Digital camera control using Arduino USB Host Shield. Part 2 – Canon EOS Cameras.

New version of PTP Library for Arduino USB Host Shield has been posted on GitHub. In this version, PTP::Task() has been completely rewritten to provide for non-blocking state machine-type execution. Another major addition is comprehensive support for Canon EOS cameras – many camera functions including changes of shooting parameters, Live View, focus move, are now well understood and supported. The library is released under GNU General Public License version 2.

In addition to the code library, a manual page has been created outlining EOS-specific extensions to PTP protocol, a code example, and library reference. Similar page for basic PTP functions is planned also.

The code is stable (more or less) and no application interface changes are planned at this moment. It is, however, incompatible with an old version, which is preserved in “legacy” branch of GitHub repo. The camera interface has not changed much and migration of old projects should be easy. If you have issues with migration, comment below and I will try to help.


Digital camera control using Arduino USB Host Shield. Part 1 – basics.

Arduino taking picture of itself

Arduino taking picture of itself

I’m starting new series of articles describing exciting field of digital camera control. In modern cameras, USB port can be used not only for transferring images to a PC, but also for sending control commands to the camera. It is often possible to send commands which “press” the shutter button, modify shutter and aperture values, some cameras are even capable of doing focus control. At the same time, new shooting techniques, such as HDR and stacked focus, require that a photographer makes several shots, slightly modifying one or several shooting parameters from shot to shot. Even age-old time lapse technique could use some automation. Since camera manufacturers are, as always slow to implement there cool features, Arduino comes to the rescue.

I am announcing new code developed for Arduino USB Host shield which implements digital camera control functions via PTP. Alex Glushchenko, a developer from my native Russia, recently joined camera control project and code shown here and in the future articles is mainly his. He did most of reverse engineering and code development and my contributions to this project were mainly code testing, camera borrowing, and blogging. Code is hosted on github separately from USB Host library. Be warned – this source is preliminary and will be changed many times before it becomes stable! It is also expected to grow quite a bit – different cameras use different commands and developing universal code supporting all manufacturers (or even every camera from one manufacturer) is not possible due to the modest resources of Arduino platform. Therefore, several libraries have been developed, each covering specific set of cameras. The cameras supporting functions of a certain library are listed in library’s header file. The list of cameras is currently quite small but I’m hoping to get more cameras supported in the future.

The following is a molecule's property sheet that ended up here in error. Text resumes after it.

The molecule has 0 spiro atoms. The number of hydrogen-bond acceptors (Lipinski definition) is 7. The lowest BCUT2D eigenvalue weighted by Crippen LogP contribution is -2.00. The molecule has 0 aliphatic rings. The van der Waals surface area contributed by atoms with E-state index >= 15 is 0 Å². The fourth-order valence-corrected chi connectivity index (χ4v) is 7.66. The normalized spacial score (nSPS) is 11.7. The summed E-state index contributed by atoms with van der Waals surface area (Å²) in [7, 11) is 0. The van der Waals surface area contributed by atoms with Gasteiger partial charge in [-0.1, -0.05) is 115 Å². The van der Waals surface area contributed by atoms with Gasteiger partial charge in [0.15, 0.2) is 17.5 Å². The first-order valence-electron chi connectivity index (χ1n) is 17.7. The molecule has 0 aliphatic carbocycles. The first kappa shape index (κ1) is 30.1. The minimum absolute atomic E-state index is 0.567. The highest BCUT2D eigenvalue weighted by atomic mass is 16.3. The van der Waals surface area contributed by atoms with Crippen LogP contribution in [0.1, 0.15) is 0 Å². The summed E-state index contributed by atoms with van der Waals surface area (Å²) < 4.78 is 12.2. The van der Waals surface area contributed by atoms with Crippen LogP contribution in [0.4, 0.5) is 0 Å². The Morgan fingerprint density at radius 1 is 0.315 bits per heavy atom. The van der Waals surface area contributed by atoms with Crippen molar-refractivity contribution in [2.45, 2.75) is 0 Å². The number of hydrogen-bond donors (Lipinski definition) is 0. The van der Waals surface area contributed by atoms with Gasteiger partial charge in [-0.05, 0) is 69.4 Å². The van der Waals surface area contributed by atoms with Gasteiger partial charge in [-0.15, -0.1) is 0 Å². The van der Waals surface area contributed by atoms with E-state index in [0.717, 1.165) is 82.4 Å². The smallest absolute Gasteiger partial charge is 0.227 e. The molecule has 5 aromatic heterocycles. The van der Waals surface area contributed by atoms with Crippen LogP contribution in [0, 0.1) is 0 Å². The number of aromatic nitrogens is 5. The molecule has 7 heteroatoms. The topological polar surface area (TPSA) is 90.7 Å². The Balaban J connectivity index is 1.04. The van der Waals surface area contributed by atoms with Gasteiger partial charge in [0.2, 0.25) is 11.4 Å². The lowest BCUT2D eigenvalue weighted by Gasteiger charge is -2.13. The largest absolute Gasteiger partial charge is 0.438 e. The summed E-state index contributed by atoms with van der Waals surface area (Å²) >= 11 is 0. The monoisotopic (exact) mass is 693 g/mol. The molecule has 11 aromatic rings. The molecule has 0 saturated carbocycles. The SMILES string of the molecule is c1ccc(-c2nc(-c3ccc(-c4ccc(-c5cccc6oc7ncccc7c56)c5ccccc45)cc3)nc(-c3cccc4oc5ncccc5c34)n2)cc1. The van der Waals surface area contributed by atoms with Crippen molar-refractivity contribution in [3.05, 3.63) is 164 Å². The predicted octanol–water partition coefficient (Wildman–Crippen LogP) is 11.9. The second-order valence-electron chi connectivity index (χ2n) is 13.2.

Digital camera as USB peripheral is much more complex and less standard than a keyboard. The complexity starts at the very first level – device configuration. Very often , several different configurations are supported on a device and the default configuration is not the one we need. Therefore, the first step would naturally be learning how to recognize configuration which supports camera control commands.

There are 3 specifications describing USB digital camera works. Still Image Device specifies USB requests, descriptors and endpoints. The protocol structure is described in Media Transfer Protocol (MTP), which is better known by its previous name, “Picture Transfer Protocol” (PTP). The most interesting document, which actually lists commands supported by camera class, is known as “PIMA 15740-2000”. It is available for a fee from I3A, however, second-hand pdf copy can be obtained for free after some googling. Camera manufacturers implement their own functions, expanding PIMA definitions. In addition to that, some older cameras use their proprietary protocols instead of PTP; support for such cameras will be added eventually.

Continue reading Digital camera control using Arduino USB Host Shield. Part 1 – basics.

Hook up PS3 controller to USB Host shield

PS3 controller connected to Arduino USB Host Shield

PS3 controller connected to Arduino USB Host Shield

Another HID example has been added to Github repository of USB Host Shield for Arduino (which you can purchase in my store) . Richard Ibbotson sent me this nice piece of code along with some pictures. He also posted a short description of his sketch in comments section:

I wrote a sketch for the interface of the PS3 controller over USB. I have two controllers, one Sony and one Madcatz wireless with a USB dongle. Both of these work fine to the USB host shield. I only made one minor change to the library to increase the NAK count. The sketch tests all the function, buttons, joysticks, accelerometer/gyro, leds and rumble. This is not yet under bluetooth just USB. I can set the host bluetooth adddress on the controller though which is needed for bluetooth pairing.

Did not make much attempt to reduce code or data size, so only have about 4K of program space and 240 bytes of data space left, but sketch is pretty long. The actual PS3 part is very small and could be made to a small library.

Next is to move to the bluetooth part, from what I have found on the direct USB, I am pretty confident this will fit even on the 168.

PS3 controller support opens some very interesting possibilities. Not only can it be used as a normal “joystick plus buttons” type of control, but you can also utilize it’s accelerometer/gyro. With wireless variant of the controller all kinds of very powerful radio control are possible. Who is going to be the first to make a mechanical dog, which follows you around and brings back the controller when you throw it away?